So you’ve got your hands on SharePoint and you’re excited. Some might say we’re biased over here at the Pentalogic blog, but we definitely wouldn’t blame you for itching to deploy this user friendly and incredibly powerful server side software across your whole organization super quickly.
But wait a moment! Have you set out who will be in charge of migrating your shared drives to SharePoint, authorising new sites to be created and setting out an information lifecycle to manage your data? What about indexing information so it can be easily searched should you need an answer to be at your fingertips? If any or all of this sounds like a minefield to you, let me assure you that you’re definitely not alone.
Regulating SharePoint affects many users and most of us will look for guidance about managing our use of it at some point. With this in mind, we’ve put together a quick guide to explain why it’s vital to set out protocol for using SharePoint in your organisation sooner rather than later and have added some useful resources for you at the end.
SharePoint governance is a hot topic and it’s pretty much here to stay. The storming success of the software product was firmly established with Microsoft’s announcement that sales passed the $1billion revenue mark a few years ago. Team this with the exciting new features in SharePoint 2010 and you’ll see why its popularity is set to rocket.
It’s hard to believe that there can be downsides to SharePoint’s many shining qualities. The fact that anyone can use it straight out of the box is a key selling point and this awesome usability is something that we really love. But it can mean that most end users won’t think to put an operations plan in place before they start to use it, which can cause no end of problems over time.
Fight or flight
You might think that making plans will spoil the fun of playing with your new toy (and up to a point I’d agree with you), but if they’re left to spawn organically without regulations, SharePoint sites will grow rapidly and the data in each one will become unmanageable, especially if you’re likely to be running thousands of them.
Ironically, without governance, you’ll make it harder to find, share and manage information across your sites if they are built inconsistently or in conflicting content types. Searching for information will become a chore and your users will switch off, never mind the fact that you may not be taking full advantage of SharePoint’s built-in auto-provisioning tools which are there to make your life a bit easier. D’oh!
It’s at this point that your stressed-out IT administrator may find themselves landed with the frustrating job of subsequently applying standards across your entire SharePoint environment, a labor intensive and time consuming task.
I really have to say though that regulation isn’t unique to SharePoint, its good practice to administer any new software that you’re going to introduce into your business. And if it’s backed up with a solid plan, ideally before or pretty soon after you begin using it, SharePoint really shouldn’t give you any management related headaches at all.
Before I go into the nitty gritty of what to include in your governance plan, I think it’s a good idea to create a policy with flexibility. The last thing that you need is a long list of bureaucratic actions to extend and even undermine the whole process. Also, keep it collaborative! Why not discuss what should be in your governance plan by using a SharePoint wiki? Surely it makes sense for the key policy team members to use the software to discuss and create a plan?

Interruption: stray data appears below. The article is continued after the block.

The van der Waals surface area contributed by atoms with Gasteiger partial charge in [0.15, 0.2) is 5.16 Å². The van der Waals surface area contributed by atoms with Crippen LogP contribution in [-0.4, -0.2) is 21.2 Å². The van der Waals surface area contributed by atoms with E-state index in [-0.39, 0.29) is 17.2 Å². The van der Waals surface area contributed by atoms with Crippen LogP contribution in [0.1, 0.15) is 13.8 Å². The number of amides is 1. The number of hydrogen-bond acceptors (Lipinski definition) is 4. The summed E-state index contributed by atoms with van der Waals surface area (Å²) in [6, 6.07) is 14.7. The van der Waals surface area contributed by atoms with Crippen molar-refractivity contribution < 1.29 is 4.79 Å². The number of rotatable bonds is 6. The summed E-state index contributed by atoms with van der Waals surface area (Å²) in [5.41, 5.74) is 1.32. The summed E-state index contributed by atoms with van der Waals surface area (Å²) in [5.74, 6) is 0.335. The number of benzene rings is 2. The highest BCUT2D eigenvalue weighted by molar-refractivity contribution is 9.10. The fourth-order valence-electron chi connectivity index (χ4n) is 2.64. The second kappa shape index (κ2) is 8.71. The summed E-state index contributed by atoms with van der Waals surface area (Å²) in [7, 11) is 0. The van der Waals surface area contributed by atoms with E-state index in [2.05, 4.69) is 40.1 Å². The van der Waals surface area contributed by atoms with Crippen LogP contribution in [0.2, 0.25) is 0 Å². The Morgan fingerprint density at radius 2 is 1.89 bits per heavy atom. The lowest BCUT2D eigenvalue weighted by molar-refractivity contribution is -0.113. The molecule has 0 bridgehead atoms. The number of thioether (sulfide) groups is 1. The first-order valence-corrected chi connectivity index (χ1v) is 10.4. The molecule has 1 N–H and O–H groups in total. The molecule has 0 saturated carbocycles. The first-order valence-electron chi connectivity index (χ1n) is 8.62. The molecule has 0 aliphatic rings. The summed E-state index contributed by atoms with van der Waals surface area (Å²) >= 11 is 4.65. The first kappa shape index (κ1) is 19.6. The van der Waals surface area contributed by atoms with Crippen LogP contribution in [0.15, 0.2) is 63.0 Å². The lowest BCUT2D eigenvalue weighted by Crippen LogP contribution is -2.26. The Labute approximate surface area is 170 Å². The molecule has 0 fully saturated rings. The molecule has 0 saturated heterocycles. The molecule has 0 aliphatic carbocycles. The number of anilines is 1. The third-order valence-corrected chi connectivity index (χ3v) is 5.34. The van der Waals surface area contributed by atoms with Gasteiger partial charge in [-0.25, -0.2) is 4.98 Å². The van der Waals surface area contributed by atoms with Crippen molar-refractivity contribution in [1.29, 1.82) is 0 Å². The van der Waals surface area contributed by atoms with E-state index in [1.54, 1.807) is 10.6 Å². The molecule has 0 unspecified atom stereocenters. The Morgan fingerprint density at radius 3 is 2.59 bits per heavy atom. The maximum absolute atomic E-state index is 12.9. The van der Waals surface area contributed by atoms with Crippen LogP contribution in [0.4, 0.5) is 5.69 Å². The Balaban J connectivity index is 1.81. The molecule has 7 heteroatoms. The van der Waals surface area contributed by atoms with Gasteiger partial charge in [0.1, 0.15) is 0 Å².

Everyone’s plan will vary as we know you all have different needs and any general model should be adapted for the size of your organization. This advice should also be applied to the SharePoint governance guide and checklist at Microsoft’s own website(link).
A good SharePoint governance plan should focus on the following basic points to ensure its successful deployment in your enterprise:
- Roles – defining responsibilties in your organization
- Rules – a set of guidelines to state what is and isn’t allowed
- Routes – well-defined guides on how to handle different processes like taxonomies, sharing documents, adding sites etc.
Even though you will all have different requirements for your plans, it’s a good idea to monitor the creation, use and eventual deletion of sites to prevent countless ‘orphans’ in your environment. These are sites which have been abandoned but are still full of junk that is eating up your server space. Don’t forget to include backups of your system, sometimes overlooked elements such as branding or customization and any future migration strategy.
The sky is the limit
Think about why you are using SharePoint and what you want to gain from it. Your plan can then be a development strategy where goals can be ticked off as they are achieved. This should keep you referring to your document and making any adjustments to it. It’s best to see your policy as something that will need to be reviewed from time to time and not just as a static item. Ideally, it should grow and evolve with your business needs. The sky really is the limit!
Have you already formed your SharePoint governance plan? Tell us how it went.
There are countless posts on this topic, but here’s a list of some key ones that should help you further:
Getting started: resources at Microsoft
- Veronique Palmer’s adaptations of the Microsoft governance plan:
- Shawn Shell on making SharePoint governance simple:
- Susan Hanley on why governance planning is more important than ever in SharePoint 2010:
- Christian Buckley on how to kick start your governance plan:
- Joel Oleson’s 10 steps to successful SharePoint deployment. See point 2 on governance planning:
Next time: SharePoint Governance #2 – Roles, Rules and Routes.